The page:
Geraldine Naismith reflects on her experiences of the Ignatian Camino pilgrimage and what led her to be part of developing and offering the Australian Ignatian Trail which retraces some steps of the first Jesuits in Australia.
Geraldine remembers her challenging spiritual journey leading up to her first pilgrimage in Spain in 2011. “My spiritual journey has not been an easy one. I completed my university studies as a psychologist over a number of years while being a mother of five school aged children. During this time, I was invited to Campion to commence my training as a Spiritual Director. Over the years I recall sitting in many Campion meetings and was often tempted to walk away from it all but a small burning flame deep inside persevered, calling me into the unknown, and I simply felt I couldn’t walk away…”
“But I could walk.” Geraldine exclaims, and it was in 2011 she decided to walk the Ignatian Camino in Spain – Leon to Santiago with her husband; and as a way to reconnect with her second youngest daughter whom she had not seen for over two years as a result of her daughter’s own overseas travels.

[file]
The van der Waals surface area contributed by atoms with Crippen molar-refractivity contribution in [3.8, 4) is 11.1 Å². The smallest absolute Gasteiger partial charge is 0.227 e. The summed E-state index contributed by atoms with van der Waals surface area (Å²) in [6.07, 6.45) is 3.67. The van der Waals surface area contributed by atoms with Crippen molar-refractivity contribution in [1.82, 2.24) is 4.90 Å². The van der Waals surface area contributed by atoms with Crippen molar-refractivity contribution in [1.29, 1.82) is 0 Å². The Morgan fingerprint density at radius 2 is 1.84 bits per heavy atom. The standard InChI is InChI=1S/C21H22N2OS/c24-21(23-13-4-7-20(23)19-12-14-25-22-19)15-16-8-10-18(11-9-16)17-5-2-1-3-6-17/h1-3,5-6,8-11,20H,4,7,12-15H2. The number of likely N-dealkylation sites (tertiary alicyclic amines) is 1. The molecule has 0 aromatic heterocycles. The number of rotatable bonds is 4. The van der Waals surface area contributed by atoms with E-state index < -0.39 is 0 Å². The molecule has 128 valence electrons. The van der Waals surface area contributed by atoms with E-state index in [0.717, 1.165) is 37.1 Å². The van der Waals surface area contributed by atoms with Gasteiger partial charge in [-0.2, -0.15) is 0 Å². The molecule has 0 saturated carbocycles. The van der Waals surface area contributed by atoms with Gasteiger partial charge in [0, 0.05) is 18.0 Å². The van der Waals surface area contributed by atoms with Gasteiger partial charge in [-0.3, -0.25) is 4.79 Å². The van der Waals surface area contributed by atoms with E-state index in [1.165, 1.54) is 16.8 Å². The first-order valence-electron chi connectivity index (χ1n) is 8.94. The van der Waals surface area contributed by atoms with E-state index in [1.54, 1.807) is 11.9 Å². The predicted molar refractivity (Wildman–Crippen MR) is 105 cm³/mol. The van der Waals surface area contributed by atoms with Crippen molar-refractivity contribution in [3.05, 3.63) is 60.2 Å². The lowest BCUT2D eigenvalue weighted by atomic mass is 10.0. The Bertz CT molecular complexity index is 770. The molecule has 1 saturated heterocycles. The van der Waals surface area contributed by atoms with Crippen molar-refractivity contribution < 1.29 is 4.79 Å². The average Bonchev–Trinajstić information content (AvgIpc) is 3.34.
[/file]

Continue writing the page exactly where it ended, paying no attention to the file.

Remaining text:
That’s when Geraldine’s internal flame became fully ignited. “Something inside me became fully alive, and this energy sustained and transformed me. Along the way I learnt more about myself. It wasn’t easy, it was hard going, and it took a lot out of me, but I felt mystified by the acute awareness of Jesus’s presence walking with me as I reconnected with my daughter.”
There were many moments during that pilgrimage that touched Geraldine “Two days into the walk we stopped in an old church with dirt floors. A priest was about to say Mass. He invited me to be part of it with three other people of different nationalities. I was to read the gospel and I remember experiencing an overwhelming sense of the universality of our loving God. Further along we encountered a Japanese man who was dying of cancer and it was his aim to walk one kilometre a day while praying and trusting in God for a cure. There were also many lighter moments enjoyed such as a German couple who took a photo of my sore feet, being amused by the extent of the bandaging!” All social boundaries that often divide were removed for Geraldine, allowing her greater connectedness and deeper more personal conversations and sharing, with other walkers along the way.
This first of three pilgrimages was also Geraldine’s greater immersion into nature at a spiritual level. “I was in another world as I walked, reflecting, watching and immersing myself into the immediately experienced moments.”
Back home at Campion in Melbourne, Geraldine enthusiastically shared her experiences with others and was invited to walk the Ignatian Camino again two years’ later. “What I felt I had missed in the first experience, was fulfilled in the second. Whenever I’ve walked, I’ve been drawn into a deeper immersion on all levels (physically, emotionally, psychologically and spiritually) but nothing more so than being intimately present with my God, away from the busyness and hassles that life generally offers.”